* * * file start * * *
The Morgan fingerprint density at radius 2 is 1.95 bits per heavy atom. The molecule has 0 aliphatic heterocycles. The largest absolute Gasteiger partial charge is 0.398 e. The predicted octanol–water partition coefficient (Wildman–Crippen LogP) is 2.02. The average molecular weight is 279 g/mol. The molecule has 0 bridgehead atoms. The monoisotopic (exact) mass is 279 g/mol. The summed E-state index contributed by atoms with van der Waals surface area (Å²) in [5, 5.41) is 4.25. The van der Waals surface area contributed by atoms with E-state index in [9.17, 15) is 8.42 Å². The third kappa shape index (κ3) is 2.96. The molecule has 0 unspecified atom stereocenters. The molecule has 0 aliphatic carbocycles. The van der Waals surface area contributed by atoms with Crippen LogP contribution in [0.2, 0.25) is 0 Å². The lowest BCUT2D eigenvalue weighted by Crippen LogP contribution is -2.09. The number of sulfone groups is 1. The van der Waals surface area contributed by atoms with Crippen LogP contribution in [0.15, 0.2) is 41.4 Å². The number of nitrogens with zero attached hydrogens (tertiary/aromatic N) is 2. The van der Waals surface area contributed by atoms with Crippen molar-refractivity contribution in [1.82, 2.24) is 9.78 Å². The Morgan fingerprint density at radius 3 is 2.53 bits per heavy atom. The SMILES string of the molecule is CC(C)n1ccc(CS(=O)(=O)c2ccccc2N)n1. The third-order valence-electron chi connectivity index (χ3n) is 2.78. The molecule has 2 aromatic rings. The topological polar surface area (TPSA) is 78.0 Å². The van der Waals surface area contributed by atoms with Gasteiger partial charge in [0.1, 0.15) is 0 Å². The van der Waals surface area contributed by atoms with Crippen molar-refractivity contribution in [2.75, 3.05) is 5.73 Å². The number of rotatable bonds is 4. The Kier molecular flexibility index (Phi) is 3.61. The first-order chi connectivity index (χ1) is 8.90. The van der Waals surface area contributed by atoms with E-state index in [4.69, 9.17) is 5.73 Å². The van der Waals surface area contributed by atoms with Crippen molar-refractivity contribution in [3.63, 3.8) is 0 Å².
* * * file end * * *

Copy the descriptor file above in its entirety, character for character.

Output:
The Morgan fingerprint density at radius 2 is 1.95 bits per heavy atom. The molecule has 0 aliphatic heterocycles. The largest absolute Gasteiger partial charge is 0.398 e. The predicted octanol–water partition coefficient (Wildman–Crippen LogP) is 2.02. The average molecular weight is 279 g/mol. The molecule has 0 bridgehead atoms. The monoisotopic (exact) mass is 279 g/mol. The summed E-state index contributed by atoms with van der Waals surface area (Å²) in [5, 5.41) is 4.25. The van der Waals surface area contributed by atoms with E-state index in [9.17, 15) is 8.42 Å². The third kappa shape index (κ3) is 2.96. The molecule has 0 unspecified atom stereocenters. The molecule has 0 aliphatic carbocycles. The van der Waals surface area contributed by atoms with Crippen LogP contribution in [0.2, 0.25) is 0 Å². The lowest BCUT2D eigenvalue weighted by Crippen LogP contribution is -2.09. The number of sulfone groups is 1. The van der Waals surface area contributed by atoms with Crippen LogP contribution in [0.15, 0.2) is 41.4 Å². The number of nitrogens with zero attached hydrogens (tertiary/aromatic N) is 2. The van der Waals surface area contributed by atoms with Crippen molar-refractivity contribution in [1.82, 2.24) is 9.78 Å². The Morgan fingerprint density at radius 3 is 2.53 bits per heavy atom. The SMILES string of the molecule is CC(C)n1ccc(CS(=O)(=O)c2ccccc2N)n1. The third-order valence-electron chi connectivity index (χ3n) is 2.78. The molecule has 2 aromatic rings. The topological polar surface area (TPSA) is 78.0 Å². The van der Waals surface area contributed by atoms with Gasteiger partial charge in [0.1, 0.15) is 0 Å². The van der Waals surface area contributed by atoms with Crippen molar-refractivity contribution in [2.75, 3.05) is 5.73 Å². The number of rotatable bonds is 4. The Kier molecular flexibility index (Phi) is 3.61. The first-order chi connectivity index (χ1) is 8.90. The van der Waals surface area contributed by atoms with E-state index in [4.69, 9.17) is 5.73 Å². The van der Waals surface area contributed by atoms with Crippen molar-refractivity contribution in [3.63, 3.8) is 0 Å².